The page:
It is a surprise when at the end of this production only ten – or is it twelve? – actors line up for the curtain call. For they have created such a lively and dense scenario that one would have thought many more were involved. But each of the actors, all of them black, plays several parts, sometimes donning masks or, if playing white characters, putting on a white nose shield, which has the effect both of downplaying the power of whiteness and making it slightly comic.
But there is nothing comic about the white power displayed in this production. For this is the story of the life and death of Patrice Lumumba, the first prime minister of the Congo (now DRC) who was kidnapped and assassinated in 1961, with the complicity if not worse of the major Western powers and the United Nations. The Congo is rich in minerals; most of them located in Katanga (now Shaba), its southernmost province, which the former colonial power Belgium hoped to keep under their control even when the country was declared independent. Lumumba’s ‘fault’ was that he claimed these resources for the people of the Congo and tried to mobilise the Congolese to demand a real independence (uhuru) rather than a compromised sovereignty (dipenda). He couldn’t be bought off so he had to be killed.
Aimé Césaire, the Martinique poet who wrote the original play in 1966, is said to have been haunted by the Lumumba story and what it meant for Africa. Joe Wright, who directs this production, follows the essence of Césaire’s text but amends it freely to make the plot clearer or achieve dramatic effect. This is helped by the clever set, designed as the forecourt of an anonymous but rather grand building which can in turn become a bar, a government office or an assembly room. Above are balconies for more intimate encounters or when height and distance are required. From here, for example, puppets representing a slew of bankers comment and scheme.
The story is shot through with music, dance and song and an authentic Congolese atmosphere is created in the various bars and venues on the main set. Here Lumumba casually invests his friend Mobutu as commander in chief of the army. This is the Mobutu who first deposed Lumumba and then ended up as a dictator, despoiling the country of its riches and impoverishing its people for thirty years. Western nations did nothing to check the abuse.
Most striking, however, of the set pieces is the final scene when, in a setting reminiscent of the Christian ritual of the last supper, those complicit in the murder sit at the back of a trestle table along which a tortured Lumumba is rolled by his jailors. Ordered to beg for his life, he refuses, saying ‘I die my life and that’s enough for me.’ (Recent research suggests that Lumumba was killed not by Africans but by Belgian soldiers in a secret location. However, Wright follows the Césaire original in having Lumumba bayonetted by Godefroid Munongo, the Katangan minister of the interior.)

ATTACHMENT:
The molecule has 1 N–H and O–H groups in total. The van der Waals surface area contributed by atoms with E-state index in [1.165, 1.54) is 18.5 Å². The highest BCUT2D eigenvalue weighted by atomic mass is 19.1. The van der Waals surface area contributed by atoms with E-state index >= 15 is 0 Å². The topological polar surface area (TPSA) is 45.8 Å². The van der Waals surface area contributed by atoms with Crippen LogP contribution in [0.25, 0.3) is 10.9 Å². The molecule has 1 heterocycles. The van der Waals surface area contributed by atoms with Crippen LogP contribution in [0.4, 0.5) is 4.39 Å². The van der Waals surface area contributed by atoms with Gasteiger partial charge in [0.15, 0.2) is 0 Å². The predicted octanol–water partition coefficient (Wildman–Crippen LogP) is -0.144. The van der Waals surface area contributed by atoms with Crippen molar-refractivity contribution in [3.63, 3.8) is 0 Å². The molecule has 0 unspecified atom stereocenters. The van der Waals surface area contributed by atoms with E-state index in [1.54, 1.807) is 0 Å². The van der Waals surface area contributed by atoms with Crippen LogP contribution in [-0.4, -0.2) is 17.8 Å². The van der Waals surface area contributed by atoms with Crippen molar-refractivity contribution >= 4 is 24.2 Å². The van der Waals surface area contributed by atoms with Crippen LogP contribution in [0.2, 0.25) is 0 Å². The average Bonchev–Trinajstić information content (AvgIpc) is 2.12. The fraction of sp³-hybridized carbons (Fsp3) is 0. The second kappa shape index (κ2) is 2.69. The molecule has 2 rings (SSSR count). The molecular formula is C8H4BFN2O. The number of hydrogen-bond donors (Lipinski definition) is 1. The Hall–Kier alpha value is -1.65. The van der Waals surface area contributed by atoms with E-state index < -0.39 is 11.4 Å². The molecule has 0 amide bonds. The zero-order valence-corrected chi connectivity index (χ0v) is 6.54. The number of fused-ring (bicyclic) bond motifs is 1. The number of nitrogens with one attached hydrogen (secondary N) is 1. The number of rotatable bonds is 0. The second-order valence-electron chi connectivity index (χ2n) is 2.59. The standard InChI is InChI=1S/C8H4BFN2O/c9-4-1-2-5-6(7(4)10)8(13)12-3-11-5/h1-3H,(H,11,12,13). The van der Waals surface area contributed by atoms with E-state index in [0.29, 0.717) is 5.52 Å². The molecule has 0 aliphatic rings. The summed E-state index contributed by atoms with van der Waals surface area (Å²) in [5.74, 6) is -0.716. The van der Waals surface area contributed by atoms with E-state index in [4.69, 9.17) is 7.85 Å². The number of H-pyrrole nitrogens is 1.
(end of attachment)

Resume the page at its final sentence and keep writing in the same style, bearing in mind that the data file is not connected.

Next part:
This is ensemble acting at its best and it is invidious to mention names. However, the Nigerian actor Chiwetel Ejiofor, as Lumumba, who is on stage for most of the two hours and 50 minutes the play runs, creates a compelling central character around which all the rest revolves.
The audience at the preview session I attended was young and diverse, testifying to the on-going resonance of the Lumumba story. Africa’s continuing lack of control over its own resources, and the ruthless removal or corruption of anyone who opposes this or suggests a different way, is a story as relevant today as it was in the sixties.
Until 24 August at Young Vic, box office 020 7922 2922.
#235: Educate, agitate, organise: David Ridley on educational inequality ● Heba Taha on Egypt at 100 ● Independent Sage and James Meadway on two years of Covid-19 ● Eyal Weizman on Forensic Architecture ● Marion Roberts on Feminist Cities ● Tributes to bell hooks and Anwar Ditta ● Book reviews and regular columns ● And much more!
And you choose how much to pay for your subscription...
With the worlds of architecture and video games becoming increasingly intertwined, Gerry Hart examines how video games communicate through their design
Siobhán McGuirk reports on textile arts used by feminist activists worldwide, from 1800 Paris factory workers to anti-capitalist 'yarnbombers' today
Sofia Karim recalls how her uncle's arrest led her to create an online platform for artist activists to campaign against authoritarianism
Mikis Theodorakis died in September last year, half a century after one of his most illustrious collaborators, the Nobel Prize-winning poet Giorgos Seferis. Eugenia Russell looks at the unlikely protest song that unites them
We must be looking to artistic interventions that are inclusive, transformative and embody true solidarity, writes Chris Garrard
Artist Sarbjit Johal reflects on the role of visual art in protest, movement-building and giving a voice to marginalised people